New York’s 5 Fresh Faces of Auctioneering
The scoop on the guys with the gavels, and how they got them.
New York’s key spring art auctions begin this week, and it’s no secret that there’s a lot on the line for many people, including those holding the gavels. Over the course of many years, the distinct styles honed by Simon de Pury at Phillips, Christopher Burge at Christie’s, and Tobias Meyer at Sotheby’s became as much a part of each auction season as the multi-million dollar Monets, Picassos and Warhols they presided over. With their respective departures, the pressure’s on. Curious who will be running the sales at the big three auction houses? Read on for the scoop on the men behind the podiums and how they got there.
Phillips Contemporary Sale, May 15: Alexander Gilkes
Prior to co-founding online auction house Paddle8, Gilkes was director of Marketing as well as an auctioneer at Phillips, so he will be in familiar territory. The protege of Simon de Pury, Gilkes is known in the international art world for his dapper fashion sensibilities and famous friends (which include the Middleton sisters and Princess Eugenie of York). Despite the fact that Gilkes is considerably younger than many other auctioneers, he has had de Pury’s seal of approval for quite a while: “I’d never seen anybody who was absolutely masterly from the first. There was not a single thing I thought he should do differently.”
Christie’s Post-War and Contemporary, May 13: Jussi Pylkkanen
Christie’s president of Europe and the Middle East, Pylkkanen may be the most familiar face on this list for those in the know. In November 2013, he auctioned off a record-breaking $691 million in postwar and contemporary art in a single sale. Pylkkanen has said that he intuitively knows who in the room is going to bid: “It’s about the posture of the client, how they sit forward on the chair, how they make eye contact with you. As I look up, I know the four or five people that are definitely going to bid.”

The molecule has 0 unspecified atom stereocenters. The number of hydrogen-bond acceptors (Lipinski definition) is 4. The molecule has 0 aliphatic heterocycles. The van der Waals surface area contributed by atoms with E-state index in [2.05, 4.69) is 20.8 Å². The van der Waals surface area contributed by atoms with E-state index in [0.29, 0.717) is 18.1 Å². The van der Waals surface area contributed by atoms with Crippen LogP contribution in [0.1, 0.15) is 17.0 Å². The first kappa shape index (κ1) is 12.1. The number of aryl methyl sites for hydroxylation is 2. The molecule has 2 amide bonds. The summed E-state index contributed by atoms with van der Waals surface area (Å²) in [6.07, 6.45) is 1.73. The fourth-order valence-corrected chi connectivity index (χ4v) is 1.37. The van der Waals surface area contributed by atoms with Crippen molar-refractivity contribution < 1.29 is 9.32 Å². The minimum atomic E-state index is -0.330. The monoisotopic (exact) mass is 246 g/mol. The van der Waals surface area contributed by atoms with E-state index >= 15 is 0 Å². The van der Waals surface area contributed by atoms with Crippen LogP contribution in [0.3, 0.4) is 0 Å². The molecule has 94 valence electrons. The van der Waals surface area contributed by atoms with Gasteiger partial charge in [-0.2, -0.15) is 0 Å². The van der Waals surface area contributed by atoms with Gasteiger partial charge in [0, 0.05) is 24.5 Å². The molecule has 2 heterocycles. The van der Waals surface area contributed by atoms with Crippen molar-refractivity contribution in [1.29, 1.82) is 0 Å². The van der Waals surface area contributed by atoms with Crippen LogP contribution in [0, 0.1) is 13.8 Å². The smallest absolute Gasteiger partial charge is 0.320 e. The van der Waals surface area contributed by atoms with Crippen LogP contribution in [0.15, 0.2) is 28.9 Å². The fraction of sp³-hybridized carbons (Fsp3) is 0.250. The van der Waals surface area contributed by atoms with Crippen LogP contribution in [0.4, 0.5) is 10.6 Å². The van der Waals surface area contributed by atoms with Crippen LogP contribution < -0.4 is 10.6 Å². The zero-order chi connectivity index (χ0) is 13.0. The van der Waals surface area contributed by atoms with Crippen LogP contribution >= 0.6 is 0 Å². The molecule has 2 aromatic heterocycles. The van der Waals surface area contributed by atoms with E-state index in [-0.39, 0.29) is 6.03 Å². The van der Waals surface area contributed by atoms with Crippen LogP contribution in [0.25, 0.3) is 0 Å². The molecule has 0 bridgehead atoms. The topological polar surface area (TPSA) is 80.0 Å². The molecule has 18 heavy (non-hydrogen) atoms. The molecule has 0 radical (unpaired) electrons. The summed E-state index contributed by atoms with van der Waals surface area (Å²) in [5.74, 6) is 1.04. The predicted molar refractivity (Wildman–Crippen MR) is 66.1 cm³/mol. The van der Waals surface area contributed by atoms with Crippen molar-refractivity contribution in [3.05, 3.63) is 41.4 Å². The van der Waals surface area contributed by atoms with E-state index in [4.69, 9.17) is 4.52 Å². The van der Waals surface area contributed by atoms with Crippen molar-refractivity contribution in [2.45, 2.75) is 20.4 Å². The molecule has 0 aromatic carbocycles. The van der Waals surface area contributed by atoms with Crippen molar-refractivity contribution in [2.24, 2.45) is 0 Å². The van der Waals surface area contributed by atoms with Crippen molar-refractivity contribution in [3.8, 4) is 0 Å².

Christie’s Impressionist and Modern, May 6: Andreas Rumbler
Rumbler is the Chairman of Christie’s Switzerland, and has run a smattering of New York auctions in the past few years. He headed a disappointing sale in November 2013, in which a number of high-profile and high-estimate pieces failed to sell, preceded by a a similar sale in 2012. In 2006, he and a colleague were credited with discovering the Egon Schiele painting Herbstsonne in France, which was previously thought to be lost.
Sotheby’s Impressionist and Modern Sale, May 7: Henry Wyndham
Wyndham has been with the auction house since 1994, when he joined as Chairman of Sotheby’s United Kingdom. In 2012, he was accidentally shot in the face on the first day of the grouse shooting season, and though he was injured, he was fortunate that his glasses protected him from being blinded by the bullet. Since the accident, he has raised millions for Orbis, a charity dedicated to preserving and restoring sight in developing countries.
Sotheby’s Contemporary Sale, May 14: Oliver Barker
Barker also joined Sotheby’s in 1994, as deputy head of the European Impressionist & Modern Art department in London, before moving to the European Contemporary Art Department in 2001. Considered pivotal in the significant rise in value in Contemporary British art, Barker has taken responsibility for the marquee evening sales of contemporary art in New York and London in the wake of Tobias Meyer’s departure. He is also known for running the buzzed-about (RED) auction at Sotheby’s in November, 2013.
Follow Artnet News on Facebook:
Want to stay ahead of the art world? Subscribe to our newsletter to get the breaking news, eye-opening interviews, and incisive critical takes that drive the conversation forward.